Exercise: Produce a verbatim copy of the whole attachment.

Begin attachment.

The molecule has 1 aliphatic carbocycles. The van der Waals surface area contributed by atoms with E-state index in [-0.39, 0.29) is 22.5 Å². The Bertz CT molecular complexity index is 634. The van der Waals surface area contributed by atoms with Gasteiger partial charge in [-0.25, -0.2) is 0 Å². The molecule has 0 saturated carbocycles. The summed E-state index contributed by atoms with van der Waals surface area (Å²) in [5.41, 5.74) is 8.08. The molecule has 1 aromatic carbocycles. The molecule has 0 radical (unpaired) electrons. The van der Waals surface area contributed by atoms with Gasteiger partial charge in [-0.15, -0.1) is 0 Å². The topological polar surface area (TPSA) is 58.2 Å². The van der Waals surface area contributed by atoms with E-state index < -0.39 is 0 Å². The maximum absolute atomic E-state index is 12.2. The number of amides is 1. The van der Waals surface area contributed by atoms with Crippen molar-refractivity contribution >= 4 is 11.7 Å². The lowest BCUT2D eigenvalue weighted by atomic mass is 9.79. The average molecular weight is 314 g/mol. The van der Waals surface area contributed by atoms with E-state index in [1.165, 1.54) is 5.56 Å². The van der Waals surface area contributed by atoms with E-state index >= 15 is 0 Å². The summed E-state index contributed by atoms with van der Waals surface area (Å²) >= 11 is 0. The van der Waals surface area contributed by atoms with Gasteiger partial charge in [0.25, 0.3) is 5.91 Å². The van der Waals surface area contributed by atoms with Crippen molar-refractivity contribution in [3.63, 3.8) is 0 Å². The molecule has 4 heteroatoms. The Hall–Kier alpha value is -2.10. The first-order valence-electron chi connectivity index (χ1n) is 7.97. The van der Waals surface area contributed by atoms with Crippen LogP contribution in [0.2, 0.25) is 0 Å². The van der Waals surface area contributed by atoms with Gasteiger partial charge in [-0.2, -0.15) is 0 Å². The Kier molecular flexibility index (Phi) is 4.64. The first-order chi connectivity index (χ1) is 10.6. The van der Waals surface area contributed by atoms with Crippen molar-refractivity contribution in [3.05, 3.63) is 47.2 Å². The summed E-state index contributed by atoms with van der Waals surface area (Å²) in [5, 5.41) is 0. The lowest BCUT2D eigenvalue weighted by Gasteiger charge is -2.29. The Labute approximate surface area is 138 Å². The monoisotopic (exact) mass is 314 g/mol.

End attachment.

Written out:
The molecule has 1 aliphatic carbocycles. The van der Waals surface area contributed by atoms with E-state index in [-0.39, 0.29) is 22.5 Å². The Bertz CT molecular complexity index is 634. The van der Waals surface area contributed by atoms with Gasteiger partial charge in [-0.25, -0.2) is 0 Å². The molecule has 0 saturated carbocycles. The summed E-state index contributed by atoms with van der Waals surface area (Å²) in [5.41, 5.74) is 8.08. The molecule has 1 aromatic carbocycles. The molecule has 0 radical (unpaired) electrons. The van der Waals surface area contributed by atoms with Gasteiger partial charge in [-0.15, -0.1) is 0 Å². The topological polar surface area (TPSA) is 58.2 Å². The van der Waals surface area contributed by atoms with E-state index < -0.39 is 0 Å². The maximum absolute atomic E-state index is 12.2. The number of amides is 1. The van der Waals surface area contributed by atoms with Crippen molar-refractivity contribution >= 4 is 11.7 Å². The lowest BCUT2D eigenvalue weighted by atomic mass is 9.79. The average molecular weight is 314 g/mol. The van der Waals surface area contributed by atoms with E-state index in [1.165, 1.54) is 5.56 Å². The van der Waals surface area contributed by atoms with E-state index >= 15 is 0 Å². The summed E-state index contributed by atoms with van der Waals surface area (Å²) >= 11 is 0. The van der Waals surface area contributed by atoms with Gasteiger partial charge in [0.25, 0.3) is 5.91 Å². The van der Waals surface area contributed by atoms with Crippen molar-refractivity contribution in [3.63, 3.8) is 0 Å². The molecule has 4 heteroatoms. The Hall–Kier alpha value is -2.10. The first-order valence-electron chi connectivity index (χ1n) is 7.97. The van der Waals surface area contributed by atoms with Crippen LogP contribution in [0.2, 0.25) is 0 Å². The van der Waals surface area contributed by atoms with Gasteiger partial charge in [-0.2, -0.15) is 0 Å². The Kier molecular flexibility index (Phi) is 4.64. The first-order chi connectivity index (χ1) is 10.6. The van der Waals surface area contributed by atoms with Crippen molar-refractivity contribution in [3.05, 3.63) is 47.2 Å². The summed E-state index contributed by atoms with van der Waals surface area (Å²) in [5, 5.41) is 0. The lowest BCUT2D eigenvalue weighted by Gasteiger charge is -2.29. The Labute approximate surface area is 138 Å². The monoisotopic (exact) mass is 314 g/mol.